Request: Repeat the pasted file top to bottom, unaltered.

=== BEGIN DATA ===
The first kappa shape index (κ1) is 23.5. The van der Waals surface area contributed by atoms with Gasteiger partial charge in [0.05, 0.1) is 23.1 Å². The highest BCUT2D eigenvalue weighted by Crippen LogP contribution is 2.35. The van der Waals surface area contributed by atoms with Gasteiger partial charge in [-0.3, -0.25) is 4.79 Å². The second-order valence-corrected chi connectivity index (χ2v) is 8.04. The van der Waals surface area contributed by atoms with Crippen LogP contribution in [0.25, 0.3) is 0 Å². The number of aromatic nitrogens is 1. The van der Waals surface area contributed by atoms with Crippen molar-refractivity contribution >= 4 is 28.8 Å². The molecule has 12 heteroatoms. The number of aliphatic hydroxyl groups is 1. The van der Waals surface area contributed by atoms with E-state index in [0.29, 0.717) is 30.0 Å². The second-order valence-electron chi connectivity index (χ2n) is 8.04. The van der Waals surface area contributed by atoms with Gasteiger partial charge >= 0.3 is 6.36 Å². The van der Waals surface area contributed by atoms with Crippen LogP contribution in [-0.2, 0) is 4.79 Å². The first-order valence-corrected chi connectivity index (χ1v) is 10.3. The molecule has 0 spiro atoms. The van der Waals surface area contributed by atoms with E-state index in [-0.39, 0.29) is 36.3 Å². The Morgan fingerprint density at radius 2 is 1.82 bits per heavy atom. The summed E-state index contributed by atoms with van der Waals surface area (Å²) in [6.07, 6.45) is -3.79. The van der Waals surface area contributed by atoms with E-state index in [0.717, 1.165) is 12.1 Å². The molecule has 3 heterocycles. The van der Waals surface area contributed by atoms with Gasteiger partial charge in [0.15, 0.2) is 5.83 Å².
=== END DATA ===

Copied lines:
The first kappa shape index (κ1) is 23.5. The van der Waals surface area contributed by atoms with Gasteiger partial charge in [0.05, 0.1) is 23.1 Å². The highest BCUT2D eigenvalue weighted by Crippen LogP contribution is 2.35. The van der Waals surface area contributed by atoms with Gasteiger partial charge in [-0.3, -0.25) is 4.79 Å². The second-order valence-corrected chi connectivity index (χ2v) is 8.04. The van der Waals surface area contributed by atoms with Crippen LogP contribution in [0.25, 0.3) is 0 Å². The number of aromatic nitrogens is 1. The van der Waals surface area contributed by atoms with Crippen molar-refractivity contribution >= 4 is 28.8 Å². The molecule has 12 heteroatoms. The number of aliphatic hydroxyl groups is 1. The van der Waals surface area contributed by atoms with E-state index in [0.29, 0.717) is 30.0 Å². The second-order valence-electron chi connectivity index (χ2n) is 8.04. The van der Waals surface area contributed by atoms with Gasteiger partial charge >= 0.3 is 6.36 Å². The van der Waals surface area contributed by atoms with Crippen LogP contribution in [-0.2, 0) is 4.79 Å². The first-order valence-corrected chi connectivity index (χ1v) is 10.3. The molecule has 0 spiro atoms. The van der Waals surface area contributed by atoms with E-state index in [-0.39, 0.29) is 36.3 Å². The Morgan fingerprint density at radius 2 is 1.82 bits per heavy atom. The summed E-state index contributed by atoms with van der Waals surface area (Å²) in [6.07, 6.45) is -3.79. The van der Waals surface area contributed by atoms with E-state index in [0.717, 1.165) is 12.1 Å². The molecule has 3 heterocycles. The van der Waals surface area contributed by atoms with Gasteiger partial charge in [0.15, 0.2) is 5.83 Å².